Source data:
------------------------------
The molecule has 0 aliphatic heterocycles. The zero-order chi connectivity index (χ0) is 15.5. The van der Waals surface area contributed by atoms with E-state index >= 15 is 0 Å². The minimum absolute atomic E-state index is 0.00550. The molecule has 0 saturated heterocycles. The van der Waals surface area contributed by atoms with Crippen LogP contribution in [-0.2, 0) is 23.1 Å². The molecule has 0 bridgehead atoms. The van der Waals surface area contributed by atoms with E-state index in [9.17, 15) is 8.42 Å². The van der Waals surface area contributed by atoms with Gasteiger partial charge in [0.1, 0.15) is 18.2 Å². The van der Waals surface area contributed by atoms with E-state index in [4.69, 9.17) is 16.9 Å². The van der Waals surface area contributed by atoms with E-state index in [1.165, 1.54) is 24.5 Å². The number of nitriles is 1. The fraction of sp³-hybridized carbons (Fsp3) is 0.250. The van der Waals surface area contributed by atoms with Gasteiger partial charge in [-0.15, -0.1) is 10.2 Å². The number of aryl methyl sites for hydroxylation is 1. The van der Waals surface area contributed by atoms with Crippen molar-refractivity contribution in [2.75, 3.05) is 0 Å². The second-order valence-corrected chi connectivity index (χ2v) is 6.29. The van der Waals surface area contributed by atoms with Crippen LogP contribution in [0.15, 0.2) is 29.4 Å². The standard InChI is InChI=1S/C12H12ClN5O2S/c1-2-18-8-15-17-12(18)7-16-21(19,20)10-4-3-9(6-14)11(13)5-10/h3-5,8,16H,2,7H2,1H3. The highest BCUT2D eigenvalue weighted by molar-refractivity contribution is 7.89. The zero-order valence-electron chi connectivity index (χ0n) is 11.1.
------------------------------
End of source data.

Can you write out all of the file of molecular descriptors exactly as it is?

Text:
The molecule has 0 aliphatic heterocycles. The zero-order chi connectivity index (χ0) is 15.5. The van der Waals surface area contributed by atoms with E-state index >= 15 is 0 Å². The minimum absolute atomic E-state index is 0.00550. The molecule has 0 saturated heterocycles. The van der Waals surface area contributed by atoms with Crippen LogP contribution in [-0.2, 0) is 23.1 Å². The molecule has 0 bridgehead atoms. The van der Waals surface area contributed by atoms with E-state index in [9.17, 15) is 8.42 Å². The van der Waals surface area contributed by atoms with Gasteiger partial charge in [0.1, 0.15) is 18.2 Å². The van der Waals surface area contributed by atoms with E-state index in [4.69, 9.17) is 16.9 Å². The van der Waals surface area contributed by atoms with E-state index in [1.165, 1.54) is 24.5 Å². The number of nitriles is 1. The fraction of sp³-hybridized carbons (Fsp3) is 0.250. The van der Waals surface area contributed by atoms with Gasteiger partial charge in [-0.15, -0.1) is 10.2 Å². The number of aryl methyl sites for hydroxylation is 1. The van der Waals surface area contributed by atoms with Crippen molar-refractivity contribution in [2.75, 3.05) is 0 Å². The second-order valence-corrected chi connectivity index (χ2v) is 6.29. The van der Waals surface area contributed by atoms with Crippen LogP contribution in [0.15, 0.2) is 29.4 Å². The standard InChI is InChI=1S/C12H12ClN5O2S/c1-2-18-8-15-17-12(18)7-16-21(19,20)10-4-3-9(6-14)11(13)5-10/h3-5,8,16H,2,7H2,1H3. The highest BCUT2D eigenvalue weighted by molar-refractivity contribution is 7.89. The zero-order valence-electron chi connectivity index (χ0n) is 11.1.